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Ely, Counselor at Law
Category: Landlord-Tenant
Satisfied Customers: 102368
Experience:  Attorney
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I would like to break my lease due to my recent lay off, plus

Customer Question

I would like to break my lease due to my recent lay off, plus I've experienced my life being threatened by the tenant who lives below me. Police were called to the scene but both the tenant and I received a written notice of the lease violation. Please assist because I've provided the lease office with my 30 day notice (Moving out June 30th) but they stated unless I pay the 2 month rental penalty, it would be recorded as Abandonment.
Submitted: 2 years ago.
Category: Landlord-Tenant
Expert:  Ely replied 2 years ago.
Hello and welcome to JustAnswer. Please note:
(A) This is general information and is not legal advice. No specific course of action is proposed herein. No attorney-client relationship or privilege is formed by speaking to an expert on this site. This is repeated in numerous disclaimers throughout the site. By continuing, you confirm that you understand and agree to these terms; and (B) there may be a slight delay between your follow ups and my reply while I am typing out my answer.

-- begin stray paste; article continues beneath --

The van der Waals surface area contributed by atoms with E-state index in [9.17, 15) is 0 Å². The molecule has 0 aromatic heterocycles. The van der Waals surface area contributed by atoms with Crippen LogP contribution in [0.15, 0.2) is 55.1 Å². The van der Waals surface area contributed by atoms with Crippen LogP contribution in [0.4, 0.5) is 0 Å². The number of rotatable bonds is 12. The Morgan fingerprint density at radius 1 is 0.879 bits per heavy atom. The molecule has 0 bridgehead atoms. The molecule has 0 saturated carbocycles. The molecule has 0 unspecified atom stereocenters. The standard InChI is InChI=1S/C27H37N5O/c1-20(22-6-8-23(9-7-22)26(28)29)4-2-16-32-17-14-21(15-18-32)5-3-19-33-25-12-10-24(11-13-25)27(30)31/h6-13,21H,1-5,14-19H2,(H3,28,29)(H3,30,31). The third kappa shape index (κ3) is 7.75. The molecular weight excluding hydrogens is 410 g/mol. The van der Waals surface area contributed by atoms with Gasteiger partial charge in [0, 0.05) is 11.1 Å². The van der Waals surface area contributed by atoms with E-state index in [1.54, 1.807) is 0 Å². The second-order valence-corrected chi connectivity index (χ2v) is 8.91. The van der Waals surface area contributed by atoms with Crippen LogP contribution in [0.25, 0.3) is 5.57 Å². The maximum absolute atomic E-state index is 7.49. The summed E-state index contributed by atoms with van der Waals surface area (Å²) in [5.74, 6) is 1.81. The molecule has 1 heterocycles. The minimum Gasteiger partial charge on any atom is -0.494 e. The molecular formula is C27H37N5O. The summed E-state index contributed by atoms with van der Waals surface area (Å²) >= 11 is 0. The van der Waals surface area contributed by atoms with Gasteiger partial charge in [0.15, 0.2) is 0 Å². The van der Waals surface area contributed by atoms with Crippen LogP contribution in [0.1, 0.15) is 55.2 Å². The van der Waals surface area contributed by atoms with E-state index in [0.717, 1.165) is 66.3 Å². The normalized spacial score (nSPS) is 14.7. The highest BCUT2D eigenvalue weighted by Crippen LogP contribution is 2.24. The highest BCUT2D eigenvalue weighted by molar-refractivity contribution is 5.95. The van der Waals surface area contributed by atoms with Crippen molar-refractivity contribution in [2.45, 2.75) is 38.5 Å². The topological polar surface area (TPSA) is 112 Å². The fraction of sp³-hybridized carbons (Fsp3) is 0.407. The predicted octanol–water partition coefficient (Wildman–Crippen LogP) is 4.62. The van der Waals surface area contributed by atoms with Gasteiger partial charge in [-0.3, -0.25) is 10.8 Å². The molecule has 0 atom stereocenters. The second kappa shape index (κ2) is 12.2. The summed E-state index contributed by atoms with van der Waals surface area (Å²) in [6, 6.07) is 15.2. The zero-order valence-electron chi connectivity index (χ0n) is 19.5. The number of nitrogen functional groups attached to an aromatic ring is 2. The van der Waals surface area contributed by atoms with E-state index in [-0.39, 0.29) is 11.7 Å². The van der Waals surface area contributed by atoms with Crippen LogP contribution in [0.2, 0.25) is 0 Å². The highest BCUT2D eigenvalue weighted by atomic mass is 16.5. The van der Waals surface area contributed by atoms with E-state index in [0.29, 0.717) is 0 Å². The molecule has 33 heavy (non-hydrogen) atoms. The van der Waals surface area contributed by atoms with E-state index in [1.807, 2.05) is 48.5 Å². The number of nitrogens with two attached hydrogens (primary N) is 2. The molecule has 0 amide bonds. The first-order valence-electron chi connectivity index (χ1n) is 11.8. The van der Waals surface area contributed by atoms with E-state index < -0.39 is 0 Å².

I am sorry to hear about this situation. Can you please tell me what state this is in?
And I am going to be honest with you right away - chances are that the state law will not allow one to break the lease without penalty here - but I'd like to confirm this, or at least look for a loophole.
This is not an answer, but an Information Request. I need this information to answer your question. Please reply, so I can answer your question. Thank you in advance.
Customer: replied 2 years ago.
Expert:  Ely replied 2 years ago.
Thank you.
I am afraid this confirms my suspicions.
Breaking a lease in Maryland without penalty is limited to the following four reasons:
1. Military Duty (Civil Relief Act, 50 App. U.S.C.A. §§ 501);
2. Tenant is a victim of domestic violence of sexual assault (See here);
3. Rental unit violates warranty of habitability (Maryland §8-211 et seq); or
4. Landlord is harassing the tenant.
I am afraid that state law simply does not provide a right to break the lease in a case that (1) one's neighbor is threatening you, and/or, (2) due to a financial change in your life.
Unless one can prove that the landlord or one of their agents is somehow involved in the harassment which was initiated by the downstairs neighbor (which would fall under #4), this is simply not an option. I am very sorry.
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